The end of something good


That’s what I am.

Not my personality or my outlook on life, which I have been told both are.

Physically miserable.

The symptoms started on Sunday, slowly at first, like a geriatric runner getting back on the track after a long hiatus.

Monday morning the fatigue took off like a Peterbilt with no brakes on an icy incline. Sometime during the night someone must have slipped a water buffalo into my skull because it was non-stop pounding and tussling.

I needed to take a COVID test but that would have required maximum effort to get the blankets off me and my feet on the ground.

Eventually I made it to the bathroom—amazing how quickly one moves when they don’t want to vomit in bed—and the first COVID test came back negative.

It, obviously, was relief because three years into this mess I still won’t go indoors without wearing a N-95 respirator, outdoors I do go maskless (my concession to back-to-normal) but if people are in close proximity to one another in cramped quarters the mask rehomes itself over my mouth and nose like a faithful life-saving falcon.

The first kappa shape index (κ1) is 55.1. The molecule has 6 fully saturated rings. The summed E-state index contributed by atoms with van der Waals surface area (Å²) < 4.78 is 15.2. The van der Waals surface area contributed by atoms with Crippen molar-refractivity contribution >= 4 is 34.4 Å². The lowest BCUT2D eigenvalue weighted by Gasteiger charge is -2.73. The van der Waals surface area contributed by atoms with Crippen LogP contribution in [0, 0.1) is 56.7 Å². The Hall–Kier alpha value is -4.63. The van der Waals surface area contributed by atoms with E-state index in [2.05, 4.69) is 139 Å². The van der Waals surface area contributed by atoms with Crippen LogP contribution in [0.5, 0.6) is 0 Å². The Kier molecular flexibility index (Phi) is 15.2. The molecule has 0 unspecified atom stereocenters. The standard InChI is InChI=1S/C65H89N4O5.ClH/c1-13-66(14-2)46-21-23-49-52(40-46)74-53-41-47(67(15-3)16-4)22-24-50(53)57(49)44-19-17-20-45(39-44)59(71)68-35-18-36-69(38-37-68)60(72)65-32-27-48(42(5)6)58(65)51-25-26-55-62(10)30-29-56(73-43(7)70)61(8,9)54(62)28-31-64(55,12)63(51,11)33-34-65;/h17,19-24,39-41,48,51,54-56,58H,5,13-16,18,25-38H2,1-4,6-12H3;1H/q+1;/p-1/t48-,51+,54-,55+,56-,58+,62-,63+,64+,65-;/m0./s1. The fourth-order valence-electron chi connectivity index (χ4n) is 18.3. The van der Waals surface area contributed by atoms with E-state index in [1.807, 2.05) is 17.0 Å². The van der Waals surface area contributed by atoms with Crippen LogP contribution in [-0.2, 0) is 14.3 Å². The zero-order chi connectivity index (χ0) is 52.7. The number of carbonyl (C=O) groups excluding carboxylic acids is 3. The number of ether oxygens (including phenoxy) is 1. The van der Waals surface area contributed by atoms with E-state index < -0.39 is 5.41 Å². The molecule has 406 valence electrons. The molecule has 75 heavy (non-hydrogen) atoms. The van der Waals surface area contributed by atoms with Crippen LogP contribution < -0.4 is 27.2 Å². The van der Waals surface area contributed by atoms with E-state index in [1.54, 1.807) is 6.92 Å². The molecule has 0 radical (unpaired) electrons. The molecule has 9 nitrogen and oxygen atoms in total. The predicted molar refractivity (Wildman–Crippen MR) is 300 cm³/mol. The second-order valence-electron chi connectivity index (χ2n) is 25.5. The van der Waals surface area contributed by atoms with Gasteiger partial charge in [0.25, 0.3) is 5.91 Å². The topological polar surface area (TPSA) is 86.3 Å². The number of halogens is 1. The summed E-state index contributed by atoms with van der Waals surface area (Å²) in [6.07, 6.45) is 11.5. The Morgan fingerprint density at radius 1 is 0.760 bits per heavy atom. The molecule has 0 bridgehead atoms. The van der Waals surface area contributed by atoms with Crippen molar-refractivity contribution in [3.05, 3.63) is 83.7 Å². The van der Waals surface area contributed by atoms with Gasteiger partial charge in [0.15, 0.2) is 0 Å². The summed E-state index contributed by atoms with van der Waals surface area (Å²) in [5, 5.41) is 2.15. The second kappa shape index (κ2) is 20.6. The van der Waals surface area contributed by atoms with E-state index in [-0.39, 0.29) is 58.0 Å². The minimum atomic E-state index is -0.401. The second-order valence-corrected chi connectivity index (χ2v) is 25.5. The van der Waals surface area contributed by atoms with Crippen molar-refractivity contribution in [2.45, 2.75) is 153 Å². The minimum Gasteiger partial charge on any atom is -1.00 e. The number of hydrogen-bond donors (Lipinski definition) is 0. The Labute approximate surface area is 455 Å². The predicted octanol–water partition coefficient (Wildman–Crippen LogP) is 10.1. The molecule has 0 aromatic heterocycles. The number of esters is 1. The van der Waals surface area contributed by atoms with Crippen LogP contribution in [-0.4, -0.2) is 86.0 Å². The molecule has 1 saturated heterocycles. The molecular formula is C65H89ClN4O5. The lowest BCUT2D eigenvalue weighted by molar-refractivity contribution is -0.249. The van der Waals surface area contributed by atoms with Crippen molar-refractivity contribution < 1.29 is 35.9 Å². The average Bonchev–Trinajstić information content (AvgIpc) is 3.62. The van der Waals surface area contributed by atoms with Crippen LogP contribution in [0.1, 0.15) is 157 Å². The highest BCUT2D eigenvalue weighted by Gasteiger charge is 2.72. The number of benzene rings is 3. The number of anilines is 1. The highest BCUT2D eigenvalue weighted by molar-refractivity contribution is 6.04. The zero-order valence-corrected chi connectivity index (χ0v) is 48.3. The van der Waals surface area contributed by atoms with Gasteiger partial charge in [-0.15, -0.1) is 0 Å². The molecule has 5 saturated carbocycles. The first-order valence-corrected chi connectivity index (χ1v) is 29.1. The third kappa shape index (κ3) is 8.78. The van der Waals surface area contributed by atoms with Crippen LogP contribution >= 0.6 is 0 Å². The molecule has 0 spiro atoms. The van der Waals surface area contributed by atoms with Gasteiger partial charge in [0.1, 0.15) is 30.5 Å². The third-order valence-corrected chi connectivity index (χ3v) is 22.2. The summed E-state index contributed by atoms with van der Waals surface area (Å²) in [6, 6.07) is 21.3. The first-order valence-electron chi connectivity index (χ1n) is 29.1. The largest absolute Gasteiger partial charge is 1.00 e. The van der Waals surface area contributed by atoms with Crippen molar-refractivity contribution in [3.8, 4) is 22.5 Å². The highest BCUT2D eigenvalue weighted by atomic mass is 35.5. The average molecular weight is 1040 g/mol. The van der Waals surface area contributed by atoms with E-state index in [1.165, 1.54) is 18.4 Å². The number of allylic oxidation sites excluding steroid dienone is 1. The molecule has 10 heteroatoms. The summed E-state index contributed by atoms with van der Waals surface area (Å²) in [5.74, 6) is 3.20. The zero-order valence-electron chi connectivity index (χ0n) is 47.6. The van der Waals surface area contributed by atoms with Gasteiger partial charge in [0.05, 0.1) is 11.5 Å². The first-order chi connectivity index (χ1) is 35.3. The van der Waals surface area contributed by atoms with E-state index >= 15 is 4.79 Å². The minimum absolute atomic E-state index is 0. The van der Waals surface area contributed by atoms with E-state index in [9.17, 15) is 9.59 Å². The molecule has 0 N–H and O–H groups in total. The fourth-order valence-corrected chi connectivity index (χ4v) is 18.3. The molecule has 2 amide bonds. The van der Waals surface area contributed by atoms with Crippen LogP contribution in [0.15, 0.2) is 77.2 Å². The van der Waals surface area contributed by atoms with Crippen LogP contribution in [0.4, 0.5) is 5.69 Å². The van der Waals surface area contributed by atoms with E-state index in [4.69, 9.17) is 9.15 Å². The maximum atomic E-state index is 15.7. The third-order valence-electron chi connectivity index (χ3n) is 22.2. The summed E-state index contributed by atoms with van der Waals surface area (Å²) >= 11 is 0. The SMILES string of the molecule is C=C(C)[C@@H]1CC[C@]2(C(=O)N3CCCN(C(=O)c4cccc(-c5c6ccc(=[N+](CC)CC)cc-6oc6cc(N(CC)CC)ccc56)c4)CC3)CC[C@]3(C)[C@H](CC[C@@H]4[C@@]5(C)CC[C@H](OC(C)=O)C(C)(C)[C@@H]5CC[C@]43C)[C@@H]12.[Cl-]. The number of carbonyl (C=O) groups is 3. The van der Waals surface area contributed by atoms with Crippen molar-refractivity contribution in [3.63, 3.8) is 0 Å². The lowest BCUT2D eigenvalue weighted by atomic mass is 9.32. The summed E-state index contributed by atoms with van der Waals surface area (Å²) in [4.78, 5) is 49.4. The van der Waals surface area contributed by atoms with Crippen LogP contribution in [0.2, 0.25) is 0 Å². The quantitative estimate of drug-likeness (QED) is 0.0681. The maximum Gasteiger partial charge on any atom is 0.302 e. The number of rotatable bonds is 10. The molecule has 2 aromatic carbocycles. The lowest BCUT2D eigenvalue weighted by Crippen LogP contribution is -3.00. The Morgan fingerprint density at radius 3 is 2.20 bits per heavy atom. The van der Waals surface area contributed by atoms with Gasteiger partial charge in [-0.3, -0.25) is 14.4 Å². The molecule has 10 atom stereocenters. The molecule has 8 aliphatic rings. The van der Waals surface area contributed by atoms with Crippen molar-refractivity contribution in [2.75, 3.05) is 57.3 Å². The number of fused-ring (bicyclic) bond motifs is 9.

But the negative result was perplexing because I haven’t knowingly crossed paths with anyone COVID-positive and I did get my flu shot last fall.
The days since have been filled with fever, body aches, chills, nausea, light headedness, interrupted sleep patterns.

To confirm that I didn’t have COVID I took a second, and last free, test shoving the swabs up my nose so far that might explain why I occasionally feel confused, and disoriented. Lying down on the kitchen tile at 2 a.m. seemed like a good way to combat the heat and fever but waking up a short time later left me wondering what I was doing, where I was and why there was a cat on my head.

I reveal all this not for sympathy or pity but only in light of what happened yesterday.

The National Public Health Emergency on COVID came to an end and many of the programs that were created or boosted with funding and resources will see those disappear over the next few weeks.

But COVID isn’t over (and neither is my illness) but I can’t help but feel sympathy for the people who contract that disease and have a worse experience even than mine.